Remember me?Â :)Â My arm is healing well, although to type, I still have to stick my right elbow way out…otherwise I can’t turn my forearm enough to get my fingers to the keyboard…still, my motion is greatly improved and I’m allowed to drive which has been nice.Â I really like my physical therapist and I enjoy the social aspect of therapy (you know, stuff like “what happened to you?” and “who’s your doctor?”) :).Â The main concern now is regaining my ability to pronate and supinate (or as my doc says “pay the bill, take the tip”).Â You never realize how important certain movements are until you’re challenged to relearn them.
Anyway, an update on my arm isn’t really the reason I’m writing this post.Â I wanted to share a story I heard on the radio yesterday…it brightened my day and I hope it brings some sunshine to yours as well, even if you’ve never been to Seattle:Â http://www.npr.org/2012/07/06/156209461/wish-you-were-here-city-kayaking-in-seattle (I recommend listening to it instead of reading it…he’s a wonderful storyteller).
I was so moved by the story, I looked up the author and sent him an e-mail.Â If I were a writer, I would certainly want to know how much my writing impacted someone…so here’s what I wrote:
Dear Mr. Walter,
I was driving in my car yesterday when I was transported back to Seattle…well, not physically obviously, but figuratively.Â I had been contemplating my week and worrying about the future when NPR introduced the most recent story in their “Wish You Were Here” series, “City Kayaking in Seattle”.Â I smiled and reminisced as you shared your love of both Seattle and Lake Union.
Four years ago, I was getting ready to move to Seattle from Northern Virginia for four and a half months.Â To be more specific, I was getting ready to move to South Lake Union to the Pete Gross House, where I would live while receiving my stem cell transplant at the Hutch.Â My family and I fell in love with the city, not simply because it was where I regained my health, but because the beauty of the city and specifically Lake Union, restored our spirits.Â When I first visited the Hutch prior to making the final decision about where I would have my transplant, I looked out from the waiting room and watched seaplanes landing in Lake Union and boats and kayakers making their way through the lake.Â Despite the fact that I was 3,000 miles away from family and friends, I felt content…only a couple hours later, my parents, brother and I walked down to Chandler’s and made the decision to come to Seattle for the transplant.Â We sat by the water, toasted to my health with iced teas and called family and friends to tell them Seattle would soon be my new temporary home.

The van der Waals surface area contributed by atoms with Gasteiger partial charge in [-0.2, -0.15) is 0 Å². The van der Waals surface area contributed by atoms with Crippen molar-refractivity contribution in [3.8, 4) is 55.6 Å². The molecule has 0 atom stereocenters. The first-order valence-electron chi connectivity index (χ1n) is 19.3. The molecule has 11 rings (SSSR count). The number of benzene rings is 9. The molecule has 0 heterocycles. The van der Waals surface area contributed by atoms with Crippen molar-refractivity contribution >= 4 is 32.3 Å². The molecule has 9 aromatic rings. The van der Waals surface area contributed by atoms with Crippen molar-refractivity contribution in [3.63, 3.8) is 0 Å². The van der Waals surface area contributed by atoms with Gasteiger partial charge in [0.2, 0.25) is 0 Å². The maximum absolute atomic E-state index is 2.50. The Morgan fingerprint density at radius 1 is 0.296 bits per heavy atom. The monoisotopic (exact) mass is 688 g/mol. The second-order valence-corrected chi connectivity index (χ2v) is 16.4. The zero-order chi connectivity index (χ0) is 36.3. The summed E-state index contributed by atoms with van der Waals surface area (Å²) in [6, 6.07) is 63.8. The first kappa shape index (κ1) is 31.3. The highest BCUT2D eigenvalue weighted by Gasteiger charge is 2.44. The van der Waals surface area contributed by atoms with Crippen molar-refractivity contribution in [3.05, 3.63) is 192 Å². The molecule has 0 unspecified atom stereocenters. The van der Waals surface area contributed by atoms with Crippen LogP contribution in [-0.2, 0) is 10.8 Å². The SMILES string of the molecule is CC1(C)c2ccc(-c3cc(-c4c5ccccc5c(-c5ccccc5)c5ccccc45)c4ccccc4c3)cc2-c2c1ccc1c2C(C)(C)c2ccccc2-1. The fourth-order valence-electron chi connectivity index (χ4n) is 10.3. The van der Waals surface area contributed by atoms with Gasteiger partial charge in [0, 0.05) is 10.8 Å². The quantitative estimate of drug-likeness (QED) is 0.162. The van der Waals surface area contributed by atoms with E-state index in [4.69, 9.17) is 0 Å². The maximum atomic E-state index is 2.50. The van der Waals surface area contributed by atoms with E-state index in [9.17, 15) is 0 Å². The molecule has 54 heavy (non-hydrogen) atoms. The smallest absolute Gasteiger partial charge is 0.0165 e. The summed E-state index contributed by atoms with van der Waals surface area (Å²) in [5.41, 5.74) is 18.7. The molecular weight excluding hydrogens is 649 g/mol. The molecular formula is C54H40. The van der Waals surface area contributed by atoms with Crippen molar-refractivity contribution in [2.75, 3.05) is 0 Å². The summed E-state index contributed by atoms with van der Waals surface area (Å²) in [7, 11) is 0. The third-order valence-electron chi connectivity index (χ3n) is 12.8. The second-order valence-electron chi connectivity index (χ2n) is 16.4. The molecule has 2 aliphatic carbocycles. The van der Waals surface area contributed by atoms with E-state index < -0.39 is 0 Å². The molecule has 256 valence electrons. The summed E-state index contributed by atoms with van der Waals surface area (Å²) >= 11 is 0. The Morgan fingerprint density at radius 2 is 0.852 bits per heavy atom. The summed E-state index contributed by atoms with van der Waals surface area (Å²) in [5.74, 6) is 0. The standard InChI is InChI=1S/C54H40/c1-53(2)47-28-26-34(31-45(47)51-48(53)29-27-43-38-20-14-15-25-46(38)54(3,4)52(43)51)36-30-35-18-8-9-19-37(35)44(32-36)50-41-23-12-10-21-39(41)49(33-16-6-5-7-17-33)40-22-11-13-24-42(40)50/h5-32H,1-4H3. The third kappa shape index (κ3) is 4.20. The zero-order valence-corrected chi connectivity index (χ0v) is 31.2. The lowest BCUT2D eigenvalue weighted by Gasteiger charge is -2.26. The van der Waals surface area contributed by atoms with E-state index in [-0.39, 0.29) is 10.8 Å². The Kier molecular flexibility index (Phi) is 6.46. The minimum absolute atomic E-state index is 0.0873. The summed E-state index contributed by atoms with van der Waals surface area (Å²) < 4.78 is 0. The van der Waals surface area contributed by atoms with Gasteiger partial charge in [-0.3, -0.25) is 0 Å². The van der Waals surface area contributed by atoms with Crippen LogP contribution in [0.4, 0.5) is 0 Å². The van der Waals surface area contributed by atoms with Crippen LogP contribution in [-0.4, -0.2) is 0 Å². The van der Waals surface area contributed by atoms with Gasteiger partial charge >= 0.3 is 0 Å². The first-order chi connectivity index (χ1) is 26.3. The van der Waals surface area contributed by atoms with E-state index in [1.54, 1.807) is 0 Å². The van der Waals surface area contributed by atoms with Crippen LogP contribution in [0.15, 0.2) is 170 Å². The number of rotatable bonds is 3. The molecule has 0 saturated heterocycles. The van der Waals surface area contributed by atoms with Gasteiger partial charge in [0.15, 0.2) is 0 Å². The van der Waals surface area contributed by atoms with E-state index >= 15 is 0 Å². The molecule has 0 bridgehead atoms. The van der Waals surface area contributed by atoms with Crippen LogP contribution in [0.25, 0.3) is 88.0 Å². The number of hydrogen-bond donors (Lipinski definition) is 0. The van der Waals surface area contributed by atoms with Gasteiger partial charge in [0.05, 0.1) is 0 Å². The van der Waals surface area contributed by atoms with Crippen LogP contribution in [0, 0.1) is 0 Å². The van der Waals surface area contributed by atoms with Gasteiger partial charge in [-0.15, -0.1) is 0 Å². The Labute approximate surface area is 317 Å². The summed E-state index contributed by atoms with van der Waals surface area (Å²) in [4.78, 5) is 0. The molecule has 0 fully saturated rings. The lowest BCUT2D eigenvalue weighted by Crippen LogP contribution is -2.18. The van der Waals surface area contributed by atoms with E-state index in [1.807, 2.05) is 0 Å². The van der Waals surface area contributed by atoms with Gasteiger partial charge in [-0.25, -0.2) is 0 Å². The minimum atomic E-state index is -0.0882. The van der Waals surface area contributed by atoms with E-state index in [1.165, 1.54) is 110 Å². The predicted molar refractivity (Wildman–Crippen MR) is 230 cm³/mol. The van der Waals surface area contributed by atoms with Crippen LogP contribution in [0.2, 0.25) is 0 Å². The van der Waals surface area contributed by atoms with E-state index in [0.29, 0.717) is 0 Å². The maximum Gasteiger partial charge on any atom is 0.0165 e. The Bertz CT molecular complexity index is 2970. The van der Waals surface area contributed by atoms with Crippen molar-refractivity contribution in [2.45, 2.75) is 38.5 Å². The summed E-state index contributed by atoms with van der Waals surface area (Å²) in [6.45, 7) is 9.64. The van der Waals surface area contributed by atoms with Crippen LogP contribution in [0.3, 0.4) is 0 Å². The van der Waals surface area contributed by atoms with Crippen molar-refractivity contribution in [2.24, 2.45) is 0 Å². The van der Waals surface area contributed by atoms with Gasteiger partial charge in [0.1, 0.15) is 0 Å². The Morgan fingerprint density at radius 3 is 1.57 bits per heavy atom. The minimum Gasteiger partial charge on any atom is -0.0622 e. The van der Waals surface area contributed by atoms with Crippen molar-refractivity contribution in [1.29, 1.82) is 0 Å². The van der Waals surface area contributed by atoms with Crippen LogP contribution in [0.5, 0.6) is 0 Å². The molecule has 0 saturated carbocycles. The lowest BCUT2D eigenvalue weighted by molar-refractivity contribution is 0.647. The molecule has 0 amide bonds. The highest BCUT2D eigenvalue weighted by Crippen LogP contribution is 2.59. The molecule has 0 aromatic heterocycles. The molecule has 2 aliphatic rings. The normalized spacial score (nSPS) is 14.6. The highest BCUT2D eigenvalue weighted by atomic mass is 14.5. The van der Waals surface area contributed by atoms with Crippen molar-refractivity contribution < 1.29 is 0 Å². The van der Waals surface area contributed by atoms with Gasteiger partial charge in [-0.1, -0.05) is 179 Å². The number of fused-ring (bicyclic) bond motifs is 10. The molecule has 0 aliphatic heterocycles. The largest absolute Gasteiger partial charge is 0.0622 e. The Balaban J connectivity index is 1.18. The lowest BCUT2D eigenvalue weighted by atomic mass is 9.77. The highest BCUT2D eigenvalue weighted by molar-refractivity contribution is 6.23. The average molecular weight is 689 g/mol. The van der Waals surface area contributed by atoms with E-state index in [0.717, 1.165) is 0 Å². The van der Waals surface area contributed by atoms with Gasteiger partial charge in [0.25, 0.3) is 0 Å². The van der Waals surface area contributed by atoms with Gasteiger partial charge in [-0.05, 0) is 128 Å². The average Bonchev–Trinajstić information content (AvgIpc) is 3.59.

Doctors suggested I walk at least one mile each day, so when we weren’t at the Hutch or the University of Washington, we eagerly explored our new neighborhood and the surrounding city.Â I kept a blog during my stay, and many people commented that it felt more like a travel blog than an account of my medical experience.Â Even when I was in hospital isolation for a week because I had been treated with high doses of radioactive iodine, I bragged about the view from my room…it looked right out onto the Cut…I could see through the hallway to another window where UW fans cheered on the football team.
I had been to almost all of the places you mentioned and your description was so vivid, I imagined myself there again.Â Thank you so much for sharing it.
Here’s to Lake Union and the beautiful, beautiful city that I will always consider my second home.
PS My favorite bugs are back!Â I heard my first katydid on the Fourth of July…it seemed so appropriate to hear them on the most celebrated of all summer days!Â I highly recommend heading outside to listen to these beautiful bugs of summer (here’s a recording I found…I’m pretty sure I’ve included this same one on a previous blog:Â http://www.youtube.com/watch?v=7Q7cx8i4lUk).